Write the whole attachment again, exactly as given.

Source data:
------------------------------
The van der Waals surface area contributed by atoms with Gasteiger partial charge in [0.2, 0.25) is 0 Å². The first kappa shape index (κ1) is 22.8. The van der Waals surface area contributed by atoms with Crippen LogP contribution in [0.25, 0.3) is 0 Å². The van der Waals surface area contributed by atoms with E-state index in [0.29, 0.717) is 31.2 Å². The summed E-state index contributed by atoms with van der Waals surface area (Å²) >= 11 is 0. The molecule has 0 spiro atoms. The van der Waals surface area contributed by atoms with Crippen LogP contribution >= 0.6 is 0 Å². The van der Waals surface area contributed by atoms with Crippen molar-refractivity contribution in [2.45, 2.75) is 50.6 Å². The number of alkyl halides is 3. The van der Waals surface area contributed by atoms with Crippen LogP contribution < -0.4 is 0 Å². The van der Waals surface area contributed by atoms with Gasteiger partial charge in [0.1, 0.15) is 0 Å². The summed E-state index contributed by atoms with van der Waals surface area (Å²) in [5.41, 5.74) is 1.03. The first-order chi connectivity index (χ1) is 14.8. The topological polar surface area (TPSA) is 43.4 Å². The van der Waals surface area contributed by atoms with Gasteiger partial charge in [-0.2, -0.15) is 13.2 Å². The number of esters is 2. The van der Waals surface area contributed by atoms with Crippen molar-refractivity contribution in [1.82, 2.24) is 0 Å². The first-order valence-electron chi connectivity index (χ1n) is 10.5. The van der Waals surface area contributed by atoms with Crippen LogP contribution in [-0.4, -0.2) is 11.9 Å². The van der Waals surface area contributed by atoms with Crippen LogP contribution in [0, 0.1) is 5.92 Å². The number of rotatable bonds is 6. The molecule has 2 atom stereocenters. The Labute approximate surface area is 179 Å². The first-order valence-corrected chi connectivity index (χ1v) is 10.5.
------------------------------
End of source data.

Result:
The van der Waals surface area contributed by atoms with Gasteiger partial charge in [0.2, 0.25) is 0 Å². The first kappa shape index (κ1) is 22.8. The van der Waals surface area contributed by atoms with Crippen LogP contribution in [0.25, 0.3) is 0 Å². The van der Waals surface area contributed by atoms with E-state index in [0.29, 0.717) is 31.2 Å². The summed E-state index contributed by atoms with van der Waals surface area (Å²) >= 11 is 0. The molecule has 0 spiro atoms. The van der Waals surface area contributed by atoms with Crippen LogP contribution >= 0.6 is 0 Å². The van der Waals surface area contributed by atoms with Crippen molar-refractivity contribution in [2.45, 2.75) is 50.6 Å². The number of alkyl halides is 3. The van der Waals surface area contributed by atoms with Crippen LogP contribution < -0.4 is 0 Å². The van der Waals surface area contributed by atoms with Gasteiger partial charge in [0.1, 0.15) is 0 Å². The summed E-state index contributed by atoms with van der Waals surface area (Å²) in [5.41, 5.74) is 1.03. The first-order chi connectivity index (χ1) is 14.8. The topological polar surface area (TPSA) is 43.4 Å². The van der Waals surface area contributed by atoms with Gasteiger partial charge in [-0.2, -0.15) is 13.2 Å². The number of esters is 2. The van der Waals surface area contributed by atoms with Crippen molar-refractivity contribution in [1.82, 2.24) is 0 Å². The first-order valence-electron chi connectivity index (χ1n) is 10.5. The van der Waals surface area contributed by atoms with Crippen LogP contribution in [-0.4, -0.2) is 11.9 Å². The van der Waals surface area contributed by atoms with Crippen LogP contribution in [0, 0.1) is 5.92 Å². The number of rotatable bonds is 6. The molecule has 2 atom stereocenters. The Labute approximate surface area is 179 Å². The first-order valence-corrected chi connectivity index (χ1v) is 10.5.